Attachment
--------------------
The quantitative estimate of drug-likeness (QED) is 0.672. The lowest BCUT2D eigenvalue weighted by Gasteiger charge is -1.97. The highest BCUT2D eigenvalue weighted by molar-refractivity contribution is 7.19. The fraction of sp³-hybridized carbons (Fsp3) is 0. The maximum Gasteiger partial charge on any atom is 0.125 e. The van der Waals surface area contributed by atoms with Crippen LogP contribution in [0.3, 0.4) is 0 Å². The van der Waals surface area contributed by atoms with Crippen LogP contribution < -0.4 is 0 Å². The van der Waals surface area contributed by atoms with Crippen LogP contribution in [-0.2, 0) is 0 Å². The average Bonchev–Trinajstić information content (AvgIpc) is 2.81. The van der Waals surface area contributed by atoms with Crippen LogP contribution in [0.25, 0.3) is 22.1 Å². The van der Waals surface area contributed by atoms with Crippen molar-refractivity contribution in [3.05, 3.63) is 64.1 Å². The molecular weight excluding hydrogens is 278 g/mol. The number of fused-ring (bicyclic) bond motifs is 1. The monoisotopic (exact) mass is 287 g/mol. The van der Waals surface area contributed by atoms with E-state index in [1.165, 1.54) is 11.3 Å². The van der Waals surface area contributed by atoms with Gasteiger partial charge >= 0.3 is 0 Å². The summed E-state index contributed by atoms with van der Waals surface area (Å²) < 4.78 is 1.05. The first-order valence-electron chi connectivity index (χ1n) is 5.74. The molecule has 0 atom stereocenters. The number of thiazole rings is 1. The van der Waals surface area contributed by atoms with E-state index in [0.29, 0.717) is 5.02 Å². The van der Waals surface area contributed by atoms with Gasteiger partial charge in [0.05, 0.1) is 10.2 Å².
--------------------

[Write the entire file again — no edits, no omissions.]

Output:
The quantitative estimate of drug-likeness (QED) is 0.672. The lowest BCUT2D eigenvalue weighted by Gasteiger charge is -1.97. The highest BCUT2D eigenvalue weighted by molar-refractivity contribution is 7.19. The fraction of sp³-hybridized carbons (Fsp3) is 0. The maximum Gasteiger partial charge on any atom is 0.125 e. The van der Waals surface area contributed by atoms with Crippen LogP contribution in [0.3, 0.4) is 0 Å². The van der Waals surface area contributed by atoms with Crippen LogP contribution < -0.4 is 0 Å². The van der Waals surface area contributed by atoms with Crippen LogP contribution in [-0.2, 0) is 0 Å². The average Bonchev–Trinajstić information content (AvgIpc) is 2.81. The van der Waals surface area contributed by atoms with Crippen LogP contribution in [0.25, 0.3) is 22.1 Å². The van der Waals surface area contributed by atoms with Crippen molar-refractivity contribution in [3.05, 3.63) is 64.1 Å². The molecular weight excluding hydrogens is 278 g/mol. The number of fused-ring (bicyclic) bond motifs is 1. The monoisotopic (exact) mass is 287 g/mol. The van der Waals surface area contributed by atoms with E-state index in [1.165, 1.54) is 11.3 Å². The van der Waals surface area contributed by atoms with Gasteiger partial charge >= 0.3 is 0 Å². The summed E-state index contributed by atoms with van der Waals surface area (Å²) < 4.78 is 1.05. The first-order valence-electron chi connectivity index (χ1n) is 5.74. The molecule has 0 atom stereocenters. The number of thiazole rings is 1. The van der Waals surface area contributed by atoms with E-state index in [0.29, 0.717) is 5.02 Å². The van der Waals surface area contributed by atoms with Gasteiger partial charge in [0.05, 0.1) is 10.2 Å².